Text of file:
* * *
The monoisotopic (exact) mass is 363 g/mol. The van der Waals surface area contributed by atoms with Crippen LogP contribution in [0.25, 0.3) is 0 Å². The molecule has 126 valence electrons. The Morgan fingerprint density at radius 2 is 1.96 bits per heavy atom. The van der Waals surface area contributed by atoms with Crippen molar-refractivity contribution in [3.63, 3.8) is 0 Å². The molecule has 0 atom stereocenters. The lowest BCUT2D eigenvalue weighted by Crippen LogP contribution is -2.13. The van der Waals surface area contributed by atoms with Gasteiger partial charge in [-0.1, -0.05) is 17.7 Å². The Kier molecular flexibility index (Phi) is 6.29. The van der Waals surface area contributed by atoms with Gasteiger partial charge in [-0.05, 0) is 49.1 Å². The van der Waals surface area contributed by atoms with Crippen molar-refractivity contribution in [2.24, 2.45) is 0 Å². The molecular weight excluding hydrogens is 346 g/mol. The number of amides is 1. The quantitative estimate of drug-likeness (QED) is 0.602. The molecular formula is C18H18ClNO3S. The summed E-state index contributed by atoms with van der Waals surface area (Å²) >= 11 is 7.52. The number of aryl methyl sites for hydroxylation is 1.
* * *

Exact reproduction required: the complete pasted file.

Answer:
The monoisotopic (exact) mass is 363 g/mol. The van der Waals surface area contributed by atoms with Crippen LogP contribution in [0.25, 0.3) is 0 Å². The molecule has 126 valence electrons. The Morgan fingerprint density at radius 2 is 1.96 bits per heavy atom. The van der Waals surface area contributed by atoms with Crippen molar-refractivity contribution in [3.63, 3.8) is 0 Å². The molecule has 0 atom stereocenters. The lowest BCUT2D eigenvalue weighted by Crippen LogP contribution is -2.13. The van der Waals surface area contributed by atoms with Gasteiger partial charge in [-0.1, -0.05) is 17.7 Å². The Kier molecular flexibility index (Phi) is 6.29. The van der Waals surface area contributed by atoms with Gasteiger partial charge in [-0.05, 0) is 49.1 Å². The van der Waals surface area contributed by atoms with Crippen molar-refractivity contribution in [2.24, 2.45) is 0 Å². The molecular weight excluding hydrogens is 346 g/mol. The number of amides is 1. The quantitative estimate of drug-likeness (QED) is 0.602. The molecular formula is C18H18ClNO3S. The summed E-state index contributed by atoms with van der Waals surface area (Å²) >= 11 is 7.52. The number of aryl methyl sites for hydroxylation is 1.